A graphic adventure with an underlying wilderness education theme, Backpacker casts players in the role of detective Chuck McBlade who's out to solve some unsolved mysteries. Venturing deep into the outdoors, Chuck investigates legends of a lost gold mine, an ancient Indian myth about a cave of death, and an unsolved murder mystery, passing along handy wilderness survival tips as he goes about his business. A standard cartoonish 2D point and click adventure, players will find Backpacker a simple game to play, as it's meant for a younger audience of gamers.
Tons of puzzles are waiting to capture the player's attention, most of which can't be solved without interacting with the local populace, and digitized speech samples bring these characters to life. Actual plant identification techniques will have to be used in the game as well, and this title actually teaches gamers a little something about the natural world.
This title is the first step into the world of computer game design by its developer Animagination. It is being promoted as an 'Action Adventure', but I would be wary of this label as it might be a little misleading.
In particular, I am pleased to report, there is no combat in Backpacker in any shape or form. In this case the 'action' is confined to three or four action/arcade type sequences and other than these the game play is pure adventuring. Except for an unfortunate bee, and two baddies who take a wrong turn, nothing and no-one gets hurt on this adventure... well you can get hurt if you really try... but more about that later. Hence Backpacker certainly won't suit 'action' fans and, sadly, there are just enough fiddly bits to annoy the pants off adventure purists. But this isn't a game for adventure purists, or for experienced adventurers, it's much better suited for novice to intermediate adventurers and younger game players.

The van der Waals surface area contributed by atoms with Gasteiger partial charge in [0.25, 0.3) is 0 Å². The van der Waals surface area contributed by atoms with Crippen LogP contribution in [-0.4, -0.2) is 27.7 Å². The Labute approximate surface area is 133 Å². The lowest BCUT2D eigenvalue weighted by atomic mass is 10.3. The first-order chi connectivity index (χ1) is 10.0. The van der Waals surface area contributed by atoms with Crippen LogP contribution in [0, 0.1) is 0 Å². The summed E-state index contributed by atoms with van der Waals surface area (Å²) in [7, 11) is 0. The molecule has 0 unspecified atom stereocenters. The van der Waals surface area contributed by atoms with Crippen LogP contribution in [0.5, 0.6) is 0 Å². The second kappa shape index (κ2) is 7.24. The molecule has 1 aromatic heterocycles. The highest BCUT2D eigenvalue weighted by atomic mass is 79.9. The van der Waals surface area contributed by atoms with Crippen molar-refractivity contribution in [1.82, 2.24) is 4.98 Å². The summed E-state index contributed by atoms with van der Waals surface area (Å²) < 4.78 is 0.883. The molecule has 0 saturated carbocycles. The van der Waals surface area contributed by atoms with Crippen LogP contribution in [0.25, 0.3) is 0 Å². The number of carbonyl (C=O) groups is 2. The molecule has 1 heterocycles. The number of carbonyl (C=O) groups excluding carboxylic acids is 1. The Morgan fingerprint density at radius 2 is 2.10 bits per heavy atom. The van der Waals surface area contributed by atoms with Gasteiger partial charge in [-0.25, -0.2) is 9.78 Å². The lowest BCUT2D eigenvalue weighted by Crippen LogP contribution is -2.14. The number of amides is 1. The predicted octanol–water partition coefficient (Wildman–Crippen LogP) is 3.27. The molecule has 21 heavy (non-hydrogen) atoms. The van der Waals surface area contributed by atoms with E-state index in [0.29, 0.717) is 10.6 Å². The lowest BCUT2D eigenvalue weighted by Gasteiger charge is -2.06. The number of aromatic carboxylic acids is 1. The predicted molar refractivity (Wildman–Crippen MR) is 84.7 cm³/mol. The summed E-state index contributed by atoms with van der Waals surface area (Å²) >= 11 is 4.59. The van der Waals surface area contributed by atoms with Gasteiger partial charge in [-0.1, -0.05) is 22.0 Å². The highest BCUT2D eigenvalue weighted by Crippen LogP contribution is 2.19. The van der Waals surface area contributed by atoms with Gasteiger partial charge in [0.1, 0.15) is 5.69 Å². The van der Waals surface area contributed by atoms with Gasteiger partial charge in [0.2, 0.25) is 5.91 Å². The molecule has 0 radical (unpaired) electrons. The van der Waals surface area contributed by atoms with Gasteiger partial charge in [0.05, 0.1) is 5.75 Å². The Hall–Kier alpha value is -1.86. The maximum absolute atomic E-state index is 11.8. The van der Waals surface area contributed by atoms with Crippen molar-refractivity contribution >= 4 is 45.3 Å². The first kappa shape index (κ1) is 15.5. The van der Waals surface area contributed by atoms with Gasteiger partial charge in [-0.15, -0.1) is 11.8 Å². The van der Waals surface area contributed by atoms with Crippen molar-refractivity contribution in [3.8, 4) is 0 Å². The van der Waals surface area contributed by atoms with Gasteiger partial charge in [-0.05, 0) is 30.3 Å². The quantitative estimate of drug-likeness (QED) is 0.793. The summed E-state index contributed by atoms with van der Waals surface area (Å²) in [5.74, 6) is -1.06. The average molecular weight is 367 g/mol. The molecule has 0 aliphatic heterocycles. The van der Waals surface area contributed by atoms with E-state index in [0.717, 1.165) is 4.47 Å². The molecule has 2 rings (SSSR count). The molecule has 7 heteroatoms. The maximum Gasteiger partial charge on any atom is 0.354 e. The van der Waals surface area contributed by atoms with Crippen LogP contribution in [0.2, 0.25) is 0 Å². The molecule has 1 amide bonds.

Setting the scene
The story is set "along the trails of the Great Northwest" in Idaho, United States, and you play Detective Chuck McBlade. As it opens there is a quick flashback to the year 1886, a campfire in the wilderness with a group of men arguing over some sought after treasure. Foul play is imminent, and as the screen fades two shots ring out.
It's sixty years later, the home of Chuck McBlade somewhere in suburban USA. A car draws to a halt and a shadowy figure drops something on McBlade's doorstep, rings the doorbell then immediately retreats. McBlade (you) retrieve the mysterious package along with the attached note which is signed simply M.F. The mysterious M.F. is in trouble and begs for your help. In the package is the diary of John Florence, the recipient of one of the deadly bullets mentioned above, and it tells of his journey in search of the Nez Perce Indian Legend... the Cave of Death. Irresistible. So off you go to solve the mystery.
Discover the wilderness... but be careful
Backpacker: The Lost Florence Gold Mine is a third-person adventure game with lots of wilderness to explore, plenty of chores to take care of by collecting items for other people, and a little learning as an added extra. The learning component is well integrated into the gameplay and takes the form of various descriptions of flora and fauna native to the wilderness area and a puzzle sequence where you must identify plants to collect the correct ingredients for the preparation of a meal.